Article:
Archive | August 2015

The Ethical Shopper: A Myth?

It has often been assumed that one of the characteristics of SCM philosophy is “a customer focus to create unique and individualized sources of customer value, leading to customer satisfaction” (Mentzer et al., 2001). This assumption has led to business models like Primark, which aim to satisfy customer needs for fashion by making incredibly cheap garments available – so cheap that many teenagers nowadays are used to throw them away after just two weeks. Part of the truth is that such customer needs are not only satisfied by these businesses, but also created by the marketing experts that are part of the system. But to what extend can we expect that customers critically reflect the way they consume? A very interesting article by Michael Hobbes argues: “We’re still trying to eliminate sweatshops and child labor by buying right. But that’s not how the world works in 2015.” Hobbes’ article is titled The Myth of the Ethical Shopper. See also: Supply Chain Management and Corporate Social Responsibility.

Redefining Some Methodological Criteria for Empirical Research

In their new editorial, the editors of the Journal of Operations Management highlight five important issues, “many of which continue to be reasons for rejections in the manuscript review process”. First, “it is time to take causality seriously”. Particularly, authors have to take steps toward correcting for endogeneity or demonstrating exogeneity. Second, “know which rules are worth following”. For example, the yes–no rule that a measure is reliable if Cronbach’s α exceeds 0.7 is no longer recommended. Third, “always understand the tools you use”. Here, authors of PLS-based manuscripts routinely fail to discuss the weaknesses of the estimator. Fourth, “be cautious with claims about common method bias”. Particularly, ex-post techniques (e.g., Harman, 1967) do not have much practical value (see, however, my post about the CFA marker technique). Finally, “stay current on methodological developments”. For example, Baron & Kenny (1986) are widely used, although updated approaches have been published. It seems that the JOM editors no longer send manuscripts to the review process that ignore these issues.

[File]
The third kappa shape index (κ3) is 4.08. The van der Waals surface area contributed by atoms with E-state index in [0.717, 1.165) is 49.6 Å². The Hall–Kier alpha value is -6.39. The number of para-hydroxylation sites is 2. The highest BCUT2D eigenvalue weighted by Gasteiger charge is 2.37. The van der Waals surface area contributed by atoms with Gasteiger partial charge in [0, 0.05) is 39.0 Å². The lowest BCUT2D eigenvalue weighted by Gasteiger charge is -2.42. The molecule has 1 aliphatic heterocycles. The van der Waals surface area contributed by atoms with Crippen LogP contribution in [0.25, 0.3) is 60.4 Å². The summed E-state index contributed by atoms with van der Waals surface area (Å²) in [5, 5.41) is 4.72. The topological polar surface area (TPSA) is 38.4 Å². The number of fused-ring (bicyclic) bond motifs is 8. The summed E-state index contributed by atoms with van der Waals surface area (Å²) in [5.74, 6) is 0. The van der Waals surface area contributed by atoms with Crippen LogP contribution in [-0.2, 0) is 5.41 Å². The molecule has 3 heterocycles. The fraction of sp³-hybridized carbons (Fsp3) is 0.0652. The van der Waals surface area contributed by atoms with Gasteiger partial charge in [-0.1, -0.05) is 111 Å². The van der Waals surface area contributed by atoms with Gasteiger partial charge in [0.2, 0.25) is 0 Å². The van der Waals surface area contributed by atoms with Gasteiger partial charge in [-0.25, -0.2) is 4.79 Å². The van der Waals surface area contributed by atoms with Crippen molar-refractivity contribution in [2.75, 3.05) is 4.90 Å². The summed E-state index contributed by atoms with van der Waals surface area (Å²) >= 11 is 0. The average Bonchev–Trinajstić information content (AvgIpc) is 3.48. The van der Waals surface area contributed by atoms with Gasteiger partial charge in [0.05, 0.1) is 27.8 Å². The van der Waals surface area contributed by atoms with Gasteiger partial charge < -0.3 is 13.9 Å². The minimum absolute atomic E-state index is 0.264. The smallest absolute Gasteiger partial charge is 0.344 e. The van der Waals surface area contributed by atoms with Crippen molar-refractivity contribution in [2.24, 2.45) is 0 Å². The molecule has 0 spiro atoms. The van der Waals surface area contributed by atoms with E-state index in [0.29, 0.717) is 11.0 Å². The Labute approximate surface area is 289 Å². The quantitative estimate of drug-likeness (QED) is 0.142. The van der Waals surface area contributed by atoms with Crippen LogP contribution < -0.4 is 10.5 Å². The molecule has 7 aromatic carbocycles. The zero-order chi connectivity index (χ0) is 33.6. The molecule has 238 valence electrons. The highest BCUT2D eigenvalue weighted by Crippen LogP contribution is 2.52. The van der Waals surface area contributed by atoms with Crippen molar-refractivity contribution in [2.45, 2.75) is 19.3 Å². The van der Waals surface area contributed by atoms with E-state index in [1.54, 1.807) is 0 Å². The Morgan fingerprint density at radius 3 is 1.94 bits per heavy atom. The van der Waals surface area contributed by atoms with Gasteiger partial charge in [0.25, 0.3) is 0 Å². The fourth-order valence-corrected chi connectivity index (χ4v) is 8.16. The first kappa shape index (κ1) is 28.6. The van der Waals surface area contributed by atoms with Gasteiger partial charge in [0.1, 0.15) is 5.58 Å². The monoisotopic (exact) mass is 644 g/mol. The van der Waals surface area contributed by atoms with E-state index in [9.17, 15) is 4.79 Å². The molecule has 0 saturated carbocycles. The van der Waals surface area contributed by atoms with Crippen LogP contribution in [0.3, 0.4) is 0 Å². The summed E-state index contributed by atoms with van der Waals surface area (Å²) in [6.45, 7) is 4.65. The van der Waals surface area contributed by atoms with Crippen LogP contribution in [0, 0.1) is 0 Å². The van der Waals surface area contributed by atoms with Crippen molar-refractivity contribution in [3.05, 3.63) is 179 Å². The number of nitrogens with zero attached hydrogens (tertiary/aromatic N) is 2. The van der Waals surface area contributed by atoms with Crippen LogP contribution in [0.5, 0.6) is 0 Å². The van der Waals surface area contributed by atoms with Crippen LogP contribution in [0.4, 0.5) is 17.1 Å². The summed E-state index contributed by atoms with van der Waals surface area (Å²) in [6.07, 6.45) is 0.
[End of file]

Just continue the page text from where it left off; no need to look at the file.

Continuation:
Guide, V., & Ketokivi, M. (2015). Notes from the Editors: Redefining Some Methodological Criteria for the Journal. Journal of Operations Management, 37 DOI: 10.1016/S0272-6963(15)00056-X

Introducing the Journal of Humanitarian Logistics and Supply Chain Management (Guest Post by the Co-Editors)

In today’s guest post, Nezih Altay and Ira Haavisto, the new Co-Editors of the Journal of Humanitarian Logistics and Supply Chain Management (JHLSCM) provide an introduction to their journal.

We are very excited and motivated about the task given to us and humbled by the trust of our friends and colleagues. JHLSCM promotes the exchange of knowledge, experience and new ideas between researchers and practitioners and encourages a multi-disciplinary and cross-functional approach to the resolution of problems and exploitations of opportunities within humanitarian supply chains. Our vision for the journal is for it to be the premier publication choice for humanitarian logistics researchers and a leading knowledge resource for practitioners. We hope to accomplish this by increasing the number of issues and expanding the scope of the journal to include research on not just post-disaster relief but all kinds of humanitarian operations, hereby continuing to emphasize evidence-based research without limiting our researchers in their methodological choices. We plan to not only expand the editorial advisory board but also engage them in the process of taking JHLSCM to the next level. Our EAB members will not just review papers but counsel authors to help them build their papers and by continuing to push for better quality. In addition to academic rigor, “quality” for us also includes dimensions like readability, timeliness, and validity. Papers published in JHLSCM should be readable and understandable by non-academics as well. They should focus on contemporary topics and solve real problems.

Dr. Ira Haavisto is the Director of the HUMLOG Institute at the Hanken School of Economics in Finland. Dr. Nezih Altay is an Associate Professor at the Driehaus College of Business of DePaul University in the United States.

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